Editor’s note: This is the next in a series of interviews with local educators — answers to essay questions, if you will — speaking to their personal experience as teachers in an unprecedented era.
By Greg Carannante
City & Shore Magazine
The student-teacher relationship is not a secondary concern to Vinny Greco.
“Allowing teachers to teach and focus on cultivating relationships with students that allow them to grow as people is what education should be about,” says the eight-year teacher for North Broward Preparatory School in Coconut Creek.
An educator for 12 years, Greco is Upper School Social Sciences Chair and middle school Civics teacher. The Delray Beach resident also coaches the offensive line for the varsity football team.
As a teacher, what has been your greatest challenge over the course of this school year?
The greatest challenge has been trying to find the sweet spot of being empathetic with students and the tough journey they have had over the course of the pandemic, while also being sure to engage them and provide a meaningful, rigorous educational experience that continues to prepare them for college and beyond.
What has given you your biggest sense of accomplishment?
Having a classroom environment where students feel welcomed and where they enjoy learning and can be themselves. It gives me such joy and pride when students want to be in your room and is the reason I remain in the classroom.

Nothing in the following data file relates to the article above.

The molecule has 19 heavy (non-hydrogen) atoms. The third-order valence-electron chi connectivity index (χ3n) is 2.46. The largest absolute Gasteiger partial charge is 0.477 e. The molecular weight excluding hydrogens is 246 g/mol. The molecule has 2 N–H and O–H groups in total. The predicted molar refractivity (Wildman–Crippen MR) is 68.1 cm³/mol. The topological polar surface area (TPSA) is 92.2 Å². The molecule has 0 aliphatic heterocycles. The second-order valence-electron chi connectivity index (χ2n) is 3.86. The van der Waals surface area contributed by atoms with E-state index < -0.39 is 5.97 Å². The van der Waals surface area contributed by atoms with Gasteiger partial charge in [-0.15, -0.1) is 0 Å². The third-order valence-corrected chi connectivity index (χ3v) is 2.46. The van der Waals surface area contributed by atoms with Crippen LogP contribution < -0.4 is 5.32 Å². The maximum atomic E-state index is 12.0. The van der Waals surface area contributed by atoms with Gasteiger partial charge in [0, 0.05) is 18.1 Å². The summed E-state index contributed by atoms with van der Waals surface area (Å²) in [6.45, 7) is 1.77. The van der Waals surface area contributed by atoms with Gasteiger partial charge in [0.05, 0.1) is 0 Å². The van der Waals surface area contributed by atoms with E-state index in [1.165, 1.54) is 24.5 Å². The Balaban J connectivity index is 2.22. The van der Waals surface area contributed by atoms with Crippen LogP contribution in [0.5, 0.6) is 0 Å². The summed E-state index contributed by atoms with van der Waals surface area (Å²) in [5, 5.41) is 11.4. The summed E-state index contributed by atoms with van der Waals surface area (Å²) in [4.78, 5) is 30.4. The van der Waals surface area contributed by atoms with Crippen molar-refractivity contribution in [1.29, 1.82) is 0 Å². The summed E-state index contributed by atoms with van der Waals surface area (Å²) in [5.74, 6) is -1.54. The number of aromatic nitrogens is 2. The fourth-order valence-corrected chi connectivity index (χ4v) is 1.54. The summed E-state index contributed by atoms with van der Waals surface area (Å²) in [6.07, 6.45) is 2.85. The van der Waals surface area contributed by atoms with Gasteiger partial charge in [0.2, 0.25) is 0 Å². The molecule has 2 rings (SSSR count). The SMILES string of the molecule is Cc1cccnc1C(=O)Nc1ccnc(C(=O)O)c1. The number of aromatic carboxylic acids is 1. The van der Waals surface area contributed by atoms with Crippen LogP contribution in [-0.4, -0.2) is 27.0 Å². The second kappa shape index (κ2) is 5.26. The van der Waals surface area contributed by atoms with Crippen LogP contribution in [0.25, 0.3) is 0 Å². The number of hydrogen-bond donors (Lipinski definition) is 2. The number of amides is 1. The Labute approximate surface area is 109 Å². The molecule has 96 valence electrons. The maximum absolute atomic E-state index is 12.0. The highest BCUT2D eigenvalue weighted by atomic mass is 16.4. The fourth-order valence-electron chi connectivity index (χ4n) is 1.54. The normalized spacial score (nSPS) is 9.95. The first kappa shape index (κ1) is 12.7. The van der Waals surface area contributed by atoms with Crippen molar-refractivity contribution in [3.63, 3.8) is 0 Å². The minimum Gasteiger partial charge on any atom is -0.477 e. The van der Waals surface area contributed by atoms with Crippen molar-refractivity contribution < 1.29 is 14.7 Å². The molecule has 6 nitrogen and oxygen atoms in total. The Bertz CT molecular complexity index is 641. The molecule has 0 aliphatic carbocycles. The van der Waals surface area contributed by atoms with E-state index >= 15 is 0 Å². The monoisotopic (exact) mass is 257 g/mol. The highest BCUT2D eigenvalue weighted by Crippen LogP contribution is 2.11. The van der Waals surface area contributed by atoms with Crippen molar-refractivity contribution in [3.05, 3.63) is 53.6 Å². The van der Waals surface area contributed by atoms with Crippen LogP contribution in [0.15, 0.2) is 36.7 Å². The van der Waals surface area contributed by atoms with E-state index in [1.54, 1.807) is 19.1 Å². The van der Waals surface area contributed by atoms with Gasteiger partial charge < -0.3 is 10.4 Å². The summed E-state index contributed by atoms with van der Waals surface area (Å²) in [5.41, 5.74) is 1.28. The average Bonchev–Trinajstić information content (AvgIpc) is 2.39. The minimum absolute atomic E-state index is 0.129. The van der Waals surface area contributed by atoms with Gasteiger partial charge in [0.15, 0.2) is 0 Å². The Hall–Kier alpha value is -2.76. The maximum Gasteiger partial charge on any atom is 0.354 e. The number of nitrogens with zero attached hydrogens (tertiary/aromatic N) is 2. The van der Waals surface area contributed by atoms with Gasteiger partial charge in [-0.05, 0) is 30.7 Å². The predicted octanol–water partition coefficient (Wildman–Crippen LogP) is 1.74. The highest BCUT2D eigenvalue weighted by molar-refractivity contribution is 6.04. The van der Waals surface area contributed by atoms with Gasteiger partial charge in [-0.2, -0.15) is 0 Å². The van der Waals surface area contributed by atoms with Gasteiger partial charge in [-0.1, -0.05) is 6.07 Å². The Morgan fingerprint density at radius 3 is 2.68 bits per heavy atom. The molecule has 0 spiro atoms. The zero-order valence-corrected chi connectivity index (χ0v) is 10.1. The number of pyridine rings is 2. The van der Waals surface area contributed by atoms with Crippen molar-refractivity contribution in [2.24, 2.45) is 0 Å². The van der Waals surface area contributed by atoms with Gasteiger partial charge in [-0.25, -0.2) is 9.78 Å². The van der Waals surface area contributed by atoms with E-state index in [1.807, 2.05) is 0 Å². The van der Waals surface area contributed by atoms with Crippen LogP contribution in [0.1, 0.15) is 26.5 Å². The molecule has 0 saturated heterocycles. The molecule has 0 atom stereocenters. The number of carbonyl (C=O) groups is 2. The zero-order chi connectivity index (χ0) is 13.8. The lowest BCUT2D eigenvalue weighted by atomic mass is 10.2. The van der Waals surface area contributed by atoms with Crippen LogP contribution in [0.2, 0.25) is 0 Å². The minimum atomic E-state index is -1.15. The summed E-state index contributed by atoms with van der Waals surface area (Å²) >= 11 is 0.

What makes you tick?
I love coaching and teaching students and building a rapport with each of them. Those relationships and interactions are what makes teaching worthwhile.
Who or what is your personal inspiration?
I was inspired to teach by my mother. She was an American Sign Language interpreter for students with learning differences. She worked in schools in a variety of capacities and the passion she had for it was infectious to me. I was drawn to those relationships she built with her students, and it made me want to be a teacher.
If you were in charge, what would you change about education in America?
First and foremost, all educational policy decisions should be made by folks who actually were classroom teachers. So many of the problems in our educational system are due to folks who prioritize standardized testing and curriculum oversight. I wish policymakers would see the benefit of allowing students to chase their passions, learn valuable skills and fall in love with learning. That can only happen without the fear of state-mandated exams that also are tied to teacher performance.
What is the word that you feel best describes today’s student, and why?
Students today are creative, savvy, caring and conscientious. They know so many different ways to share their passions, exhibit their talents, while also being mindful of what is going on in their communities and the world at-large. They are mature, knowledgeable and growth oriented. We as teachers need to catch up to the methods and mediums in which they enjoy learning.
What kind of student were you?
I loved history and football. Sometimes everything else took a back seat. Having adults in my life that pushed me to grow and stay focused on all of my academics was key to me growing as a student and a person.
Photo: Vinny Greco and two of his students, courtesy.